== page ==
Saturday, May 19, 2012

Tropical Storm Alberto to Hug East Coast

Tropical Storm Alberto is projected to make a u-turn and head northeast along the East Coast, posing threats to both Carolinas over the next few days before heading towards New England. Right now, I would guess, based on historical tracks, that this storm will likely miss the New England area and head towards the far north Atlantic areas. However, the Carolinas remain in the potential target zone and will have to be monitored.

Probabilities for tropical storm winds are mainly the highest out offshore the Carolinas, but the NHC has designated South Carolina with a 30% - 40% chance of tropical storm winds.

Tropical Storm Alberto Forms in Atlantic

Tropical Storm Alberto has formed in the Atlantic at this time. I do not have any graphics right now for the track and intensity, but it is indeed Alberto.

Risk chart
This is the risk chart concerning Alberto's potential landfall from the Tropical Cyclone Track Probability agency at the Florida State University.

As seen in this satellite image, Alberto does have a strong center and rotating cloud bands, indicating that this system is attempting to acquire tropical characteristics, and it does seem to have achieved that.

More to come.

SPC 4km WRF Depicts Tropical Storm Landfalling in North Carolina Tomorrow Morning

Courtesy of PoliClimate
The SPC's 4km WRF model is projecting Atlantic Invest 93 to make landfall in North Carolina as a tropical storm, with winds just surpassing 60 knots. The NAM is not showing a landfalling system, and until we get into the evening hours, the RAP short range model will likely not have a good handle on the system.

Atlantic Invest 93 Dangerously Close to East Coast

Atlantic Invest 93 is now present in the Atlantic, and located very close to the East Coast, with a small portion of it already on land in the Carolinas. The system does have a 50% of becoming a tropical cyclone within the next 2 days.

Intensity forecasts do confirm this suspicion, with all models indicating this system to at least become a tropical storm. Beyond that, confidence is pretty low that a hurricane will form. Formation of a tropical storm should happen in the next day or two, with the SPC WRF-NMM actually showing an intense, small and compact circulation of showers and storms with this storm system.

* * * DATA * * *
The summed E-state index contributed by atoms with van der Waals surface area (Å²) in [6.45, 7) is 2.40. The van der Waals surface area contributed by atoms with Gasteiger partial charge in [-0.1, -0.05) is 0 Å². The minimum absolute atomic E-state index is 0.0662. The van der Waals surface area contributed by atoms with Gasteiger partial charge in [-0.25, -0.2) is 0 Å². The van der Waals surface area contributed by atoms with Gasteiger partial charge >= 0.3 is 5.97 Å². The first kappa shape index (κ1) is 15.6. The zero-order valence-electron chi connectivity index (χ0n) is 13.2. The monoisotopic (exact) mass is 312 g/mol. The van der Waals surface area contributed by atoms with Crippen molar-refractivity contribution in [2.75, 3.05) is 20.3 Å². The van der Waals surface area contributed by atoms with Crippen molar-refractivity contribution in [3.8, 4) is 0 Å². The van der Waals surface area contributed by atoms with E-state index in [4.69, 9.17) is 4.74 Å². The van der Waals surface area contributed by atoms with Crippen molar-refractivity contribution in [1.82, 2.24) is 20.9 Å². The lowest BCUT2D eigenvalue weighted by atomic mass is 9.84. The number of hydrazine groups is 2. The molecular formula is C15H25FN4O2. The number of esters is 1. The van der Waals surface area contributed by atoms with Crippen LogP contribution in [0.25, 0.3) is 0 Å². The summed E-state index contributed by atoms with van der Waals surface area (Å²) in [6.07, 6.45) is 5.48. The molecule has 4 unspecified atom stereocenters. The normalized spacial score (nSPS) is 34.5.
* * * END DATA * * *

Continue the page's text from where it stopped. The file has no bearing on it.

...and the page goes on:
Severe Weather in Plains Today; Enhanced Hail Threat Evident

Overall Severe Weather Threat

Hail Threat
There is a severe weather threat over the Plains today, with large hail being the main threats. Tornado and damaging wind threats are also slightly enhanced.

It is looking as if the atmosphere is going to be moist enough to provide some stronger storms, unlike areas to the east, where the air is extremely dry. As of now, it does appear that instability values are within the 1000 j/kg realm within the slight risk area. However, shearing values in the atmosphere, while they are substantial, are located to the west. I do believe that, with time, we should see these shearing values shift east. The reason they are currently to the west is that there is indeed a dry line just off the Rocky Mountain range, as seen below.

There is a dryline just off the Rockies and a cold front trailing into the Southwest. I am thinking that this cold front will be able to catch up with the dry line and spark thunderstorms later in the afternoon. According to the SPC's WRF-NMM, development should really start at around 5:00 PM CDT, and intensify throughout the evening and late evening hours.

Storm Spot: Concordia, Kansas to Hastings, Nebraska
(Storm Spot serves as an indicator for the best thunderstorms and severe weather)